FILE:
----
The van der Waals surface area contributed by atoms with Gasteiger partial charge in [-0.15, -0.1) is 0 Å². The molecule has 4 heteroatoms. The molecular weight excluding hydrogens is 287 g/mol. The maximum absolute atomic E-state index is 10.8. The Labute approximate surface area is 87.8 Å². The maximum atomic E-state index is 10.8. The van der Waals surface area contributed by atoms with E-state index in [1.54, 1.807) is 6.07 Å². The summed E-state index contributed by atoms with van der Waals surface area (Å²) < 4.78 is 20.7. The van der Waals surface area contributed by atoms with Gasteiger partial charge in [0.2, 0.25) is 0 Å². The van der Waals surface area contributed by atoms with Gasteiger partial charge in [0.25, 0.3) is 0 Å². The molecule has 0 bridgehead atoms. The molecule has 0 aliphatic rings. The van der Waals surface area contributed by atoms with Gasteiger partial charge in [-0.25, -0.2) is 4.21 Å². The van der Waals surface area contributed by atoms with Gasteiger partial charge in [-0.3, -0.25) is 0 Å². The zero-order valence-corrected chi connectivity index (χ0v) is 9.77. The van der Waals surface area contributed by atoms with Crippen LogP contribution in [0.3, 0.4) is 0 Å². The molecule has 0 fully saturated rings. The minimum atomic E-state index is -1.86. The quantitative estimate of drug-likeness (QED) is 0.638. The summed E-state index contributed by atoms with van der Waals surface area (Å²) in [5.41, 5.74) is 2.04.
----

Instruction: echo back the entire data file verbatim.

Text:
The van der Waals surface area contributed by atoms with Gasteiger partial charge in [-0.15, -0.1) is 0 Å². The molecule has 4 heteroatoms. The molecular weight excluding hydrogens is 287 g/mol. The maximum absolute atomic E-state index is 10.8. The Labute approximate surface area is 87.8 Å². The maximum atomic E-state index is 10.8. The van der Waals surface area contributed by atoms with E-state index in [1.54, 1.807) is 6.07 Å². The summed E-state index contributed by atoms with van der Waals surface area (Å²) < 4.78 is 20.7. The van der Waals surface area contributed by atoms with Gasteiger partial charge in [0.2, 0.25) is 0 Å². The van der Waals surface area contributed by atoms with Gasteiger partial charge in [0.25, 0.3) is 0 Å². The molecule has 0 bridgehead atoms. The molecule has 0 aliphatic rings. The van der Waals surface area contributed by atoms with Gasteiger partial charge in [-0.25, -0.2) is 4.21 Å². The van der Waals surface area contributed by atoms with Gasteiger partial charge in [-0.3, -0.25) is 0 Å². The zero-order valence-corrected chi connectivity index (χ0v) is 9.77. The van der Waals surface area contributed by atoms with Crippen LogP contribution in [0.3, 0.4) is 0 Å². The molecule has 0 fully saturated rings. The minimum atomic E-state index is -1.86. The quantitative estimate of drug-likeness (QED) is 0.638. The summed E-state index contributed by atoms with van der Waals surface area (Å²) in [5.41, 5.74) is 2.04.